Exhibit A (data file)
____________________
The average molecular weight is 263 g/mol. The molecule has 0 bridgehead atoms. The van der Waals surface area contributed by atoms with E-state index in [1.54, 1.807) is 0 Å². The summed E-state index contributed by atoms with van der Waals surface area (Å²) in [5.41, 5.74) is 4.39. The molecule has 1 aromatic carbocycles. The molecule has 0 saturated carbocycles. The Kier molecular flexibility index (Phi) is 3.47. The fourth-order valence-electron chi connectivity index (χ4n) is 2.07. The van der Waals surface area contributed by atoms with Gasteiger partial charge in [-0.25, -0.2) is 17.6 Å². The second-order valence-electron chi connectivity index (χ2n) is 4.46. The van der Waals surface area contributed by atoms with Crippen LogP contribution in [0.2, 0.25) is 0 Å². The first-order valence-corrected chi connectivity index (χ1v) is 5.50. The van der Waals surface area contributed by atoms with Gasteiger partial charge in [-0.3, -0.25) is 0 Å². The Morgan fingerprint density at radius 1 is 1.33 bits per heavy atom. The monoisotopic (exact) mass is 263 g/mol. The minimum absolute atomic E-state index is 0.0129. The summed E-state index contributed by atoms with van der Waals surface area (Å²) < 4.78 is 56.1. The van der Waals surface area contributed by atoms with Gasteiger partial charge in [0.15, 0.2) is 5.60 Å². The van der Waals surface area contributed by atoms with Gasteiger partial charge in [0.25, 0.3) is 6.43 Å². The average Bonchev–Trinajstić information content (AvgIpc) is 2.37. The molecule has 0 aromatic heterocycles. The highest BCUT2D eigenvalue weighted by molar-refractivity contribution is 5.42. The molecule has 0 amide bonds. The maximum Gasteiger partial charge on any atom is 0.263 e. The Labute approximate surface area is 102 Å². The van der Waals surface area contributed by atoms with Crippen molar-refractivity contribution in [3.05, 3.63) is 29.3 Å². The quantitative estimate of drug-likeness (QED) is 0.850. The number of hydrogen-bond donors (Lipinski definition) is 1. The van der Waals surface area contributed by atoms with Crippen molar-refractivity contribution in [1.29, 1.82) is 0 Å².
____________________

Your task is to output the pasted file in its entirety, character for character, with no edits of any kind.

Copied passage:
The average molecular weight is 263 g/mol. The molecule has 0 bridgehead atoms. The van der Waals surface area contributed by atoms with E-state index in [1.54, 1.807) is 0 Å². The summed E-state index contributed by atoms with van der Waals surface area (Å²) in [5.41, 5.74) is 4.39. The molecule has 1 aromatic carbocycles. The molecule has 0 saturated carbocycles. The Kier molecular flexibility index (Phi) is 3.47. The fourth-order valence-electron chi connectivity index (χ4n) is 2.07. The van der Waals surface area contributed by atoms with Gasteiger partial charge in [-0.25, -0.2) is 17.6 Å². The second-order valence-electron chi connectivity index (χ2n) is 4.46. The van der Waals surface area contributed by atoms with Crippen LogP contribution in [0.2, 0.25) is 0 Å². The first-order valence-corrected chi connectivity index (χ1v) is 5.50. The van der Waals surface area contributed by atoms with Gasteiger partial charge in [-0.3, -0.25) is 0 Å². The Morgan fingerprint density at radius 1 is 1.33 bits per heavy atom. The monoisotopic (exact) mass is 263 g/mol. The minimum absolute atomic E-state index is 0.0129. The summed E-state index contributed by atoms with van der Waals surface area (Å²) < 4.78 is 56.1. The van der Waals surface area contributed by atoms with Gasteiger partial charge in [0.15, 0.2) is 5.60 Å². The van der Waals surface area contributed by atoms with Gasteiger partial charge in [0.25, 0.3) is 6.43 Å². The average Bonchev–Trinajstić information content (AvgIpc) is 2.37. The molecule has 0 aromatic heterocycles. The highest BCUT2D eigenvalue weighted by molar-refractivity contribution is 5.42. The molecule has 0 amide bonds. The maximum Gasteiger partial charge on any atom is 0.263 e. The Labute approximate surface area is 102 Å². The van der Waals surface area contributed by atoms with Crippen molar-refractivity contribution in [3.05, 3.63) is 29.3 Å². The quantitative estimate of drug-likeness (QED) is 0.850. The number of hydrogen-bond donors (Lipinski definition) is 1. The van der Waals surface area contributed by atoms with Crippen molar-refractivity contribution in [1.29, 1.82) is 0 Å².